In Florida, a real estate licensee may not receive a referral fee/kickback (or anything of value) for referring buyers to a title company. There are several national and state laws that prohibit such kickbacks and proscribe hefty civil and criminal penalties for violations. One of the most prevalent laws is the Real Estate Settlement Procedures Act (RESPA) (codified at Title 12, Chapter 27 of the United States Code, 12 U.S.C. §§2601-2617).
RESPA was enacted in 1974 to provide consumers with disclosures about closing costs and to prohibit kickbacks and referral fees. RESPA covers transactions involving federally related mortgage loans (e.g., home purchase loans, refinances, lender approved assumptions, property improvement loans, equity lines of credit, reverse mortgages). Certain transactions are not covered under RESPA, including: cash sales; sales where the individual home seller takes back the mortgage; and rental property transactions.
Section 8 of RESPA prohibits anyone from giving or accepting a fee, kickback, or anything of value in exchange for referrals of settlement service business. A violation of this section can result in a civil or criminal case being filed against the real estate agent. In a civil lawsuit, a person who violates Section 8 may be liable to the person charged for the settlement service in an amount equal to three times the amount of the charge paid for the service. In a criminal case, a person who violates Section 8 may be fined up to $10,000 and imprisoned for up to one year.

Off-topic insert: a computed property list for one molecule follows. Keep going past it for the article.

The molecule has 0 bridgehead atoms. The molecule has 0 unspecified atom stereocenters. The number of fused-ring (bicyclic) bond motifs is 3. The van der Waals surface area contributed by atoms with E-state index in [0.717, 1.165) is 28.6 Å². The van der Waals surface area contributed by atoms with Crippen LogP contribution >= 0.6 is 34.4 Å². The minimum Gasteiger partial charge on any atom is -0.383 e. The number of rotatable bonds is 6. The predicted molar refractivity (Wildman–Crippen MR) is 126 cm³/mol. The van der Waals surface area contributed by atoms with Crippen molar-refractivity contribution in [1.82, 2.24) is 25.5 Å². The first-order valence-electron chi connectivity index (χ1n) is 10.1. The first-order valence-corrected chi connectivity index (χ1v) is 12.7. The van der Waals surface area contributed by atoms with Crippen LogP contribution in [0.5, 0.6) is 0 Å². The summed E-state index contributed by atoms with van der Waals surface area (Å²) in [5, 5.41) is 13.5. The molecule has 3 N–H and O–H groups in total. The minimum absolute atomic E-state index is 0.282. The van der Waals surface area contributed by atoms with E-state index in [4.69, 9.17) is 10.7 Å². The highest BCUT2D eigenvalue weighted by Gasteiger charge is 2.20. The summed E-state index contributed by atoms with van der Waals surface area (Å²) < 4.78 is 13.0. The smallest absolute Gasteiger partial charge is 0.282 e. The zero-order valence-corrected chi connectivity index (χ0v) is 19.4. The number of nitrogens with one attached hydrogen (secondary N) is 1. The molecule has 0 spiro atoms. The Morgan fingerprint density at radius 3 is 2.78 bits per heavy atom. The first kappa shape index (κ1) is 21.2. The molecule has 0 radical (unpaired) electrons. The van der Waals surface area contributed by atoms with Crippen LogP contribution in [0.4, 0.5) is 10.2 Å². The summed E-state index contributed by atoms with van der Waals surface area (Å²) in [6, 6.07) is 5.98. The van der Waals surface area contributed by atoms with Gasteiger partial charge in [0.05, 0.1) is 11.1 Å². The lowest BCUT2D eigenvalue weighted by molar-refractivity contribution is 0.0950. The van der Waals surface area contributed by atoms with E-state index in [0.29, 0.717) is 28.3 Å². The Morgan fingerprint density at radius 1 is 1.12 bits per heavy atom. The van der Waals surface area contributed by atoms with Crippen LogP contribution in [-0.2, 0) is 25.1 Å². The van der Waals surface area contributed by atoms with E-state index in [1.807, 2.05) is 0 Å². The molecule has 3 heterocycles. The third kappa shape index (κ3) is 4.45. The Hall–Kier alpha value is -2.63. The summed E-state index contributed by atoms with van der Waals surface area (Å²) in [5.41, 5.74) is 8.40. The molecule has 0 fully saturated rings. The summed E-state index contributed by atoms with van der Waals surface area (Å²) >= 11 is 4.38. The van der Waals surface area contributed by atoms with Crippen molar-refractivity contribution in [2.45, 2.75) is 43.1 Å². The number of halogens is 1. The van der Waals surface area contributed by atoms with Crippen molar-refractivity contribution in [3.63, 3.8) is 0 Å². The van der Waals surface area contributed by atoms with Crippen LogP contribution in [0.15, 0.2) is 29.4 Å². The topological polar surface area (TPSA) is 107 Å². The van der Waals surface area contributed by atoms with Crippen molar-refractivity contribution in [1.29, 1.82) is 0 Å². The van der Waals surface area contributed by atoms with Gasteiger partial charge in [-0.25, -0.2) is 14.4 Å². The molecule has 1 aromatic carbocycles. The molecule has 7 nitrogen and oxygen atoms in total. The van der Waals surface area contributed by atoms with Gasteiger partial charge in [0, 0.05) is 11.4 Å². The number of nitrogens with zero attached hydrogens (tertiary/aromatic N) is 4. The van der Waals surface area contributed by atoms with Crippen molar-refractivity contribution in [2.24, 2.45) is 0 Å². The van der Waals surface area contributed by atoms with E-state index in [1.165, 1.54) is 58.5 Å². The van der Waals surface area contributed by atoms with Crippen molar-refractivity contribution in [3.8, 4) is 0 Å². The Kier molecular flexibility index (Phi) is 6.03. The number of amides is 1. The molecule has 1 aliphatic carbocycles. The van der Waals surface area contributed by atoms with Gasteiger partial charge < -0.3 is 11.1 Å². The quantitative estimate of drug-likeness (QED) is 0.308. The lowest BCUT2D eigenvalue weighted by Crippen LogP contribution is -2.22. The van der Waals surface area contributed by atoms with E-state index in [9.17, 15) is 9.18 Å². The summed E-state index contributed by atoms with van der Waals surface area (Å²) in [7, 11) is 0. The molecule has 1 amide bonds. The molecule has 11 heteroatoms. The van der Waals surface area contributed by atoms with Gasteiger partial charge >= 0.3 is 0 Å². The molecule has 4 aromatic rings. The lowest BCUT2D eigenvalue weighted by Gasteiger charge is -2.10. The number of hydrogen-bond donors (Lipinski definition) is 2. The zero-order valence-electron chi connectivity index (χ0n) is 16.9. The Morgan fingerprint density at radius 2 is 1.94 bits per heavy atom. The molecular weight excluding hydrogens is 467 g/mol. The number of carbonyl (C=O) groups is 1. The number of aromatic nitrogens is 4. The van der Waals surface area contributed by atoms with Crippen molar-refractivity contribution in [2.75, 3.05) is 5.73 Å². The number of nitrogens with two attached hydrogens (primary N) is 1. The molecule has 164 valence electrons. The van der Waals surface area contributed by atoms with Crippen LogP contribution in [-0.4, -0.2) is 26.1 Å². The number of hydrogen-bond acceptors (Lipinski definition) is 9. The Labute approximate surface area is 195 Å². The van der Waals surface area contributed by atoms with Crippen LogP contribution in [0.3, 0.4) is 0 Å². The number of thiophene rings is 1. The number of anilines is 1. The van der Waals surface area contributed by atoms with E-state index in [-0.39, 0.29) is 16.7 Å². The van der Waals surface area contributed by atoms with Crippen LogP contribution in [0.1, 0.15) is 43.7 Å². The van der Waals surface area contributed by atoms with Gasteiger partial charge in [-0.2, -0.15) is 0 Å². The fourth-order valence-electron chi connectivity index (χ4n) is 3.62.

Section 9 of RESPA prohibits a seller from requiring the home buyer to use a particular title insurance company, either directly or indirectly, as a condition of sale. Buyers may sue a seller who violates this provision for an amount equal to three times all charges made for the title insurance.
In addition to the Federal penalties, Florida law may also penalize real estate agents under these circumstances. Pursuant to section 475.05, Florida Statutes, the Florida Real Estate Commission has the power to create rules, enact bylaws, and decide questions of practice regarding real estate agents. One of the regulations enacted by FREC, pertaining to kickbacks, is Fla. Admin. Code R. 61J2-10.028 (2012), which states:
Any real estate licensee who receives, or makes any arrangement or agreement to receive, directly or indirectly, any kickback or rebate, for the placement of, or favor in, any business transaction which forms a part of, or is incident to, any transaction(s) negotiated or handled by said licensee, is a violation of Section 475.25(1)(b) or (d), Florida Statutes…unless prior to the time of the placement of, or favor in, said business transaction, the licensee shall have fully advised the principal if any and all affected parties in the transaction(s), which the licensee is handling, of all facts pertaining to the arrangement of kickbacks or rebates.
A violation of this regulation may result in any one or all of the following punitive measures: license suspension or revocation; probation; a fine of up to $5,000.00 per offense; or reprimand. §475.25, Fla. Stat. (2012).
Due to the increasing crackdown on questionable real estate practices (especially in the foreclosure arena), real estate licensees and title companies would be well-advised to follow these laws closely. Otherwise, a $100.00 gift card could result in license revocation, or worse.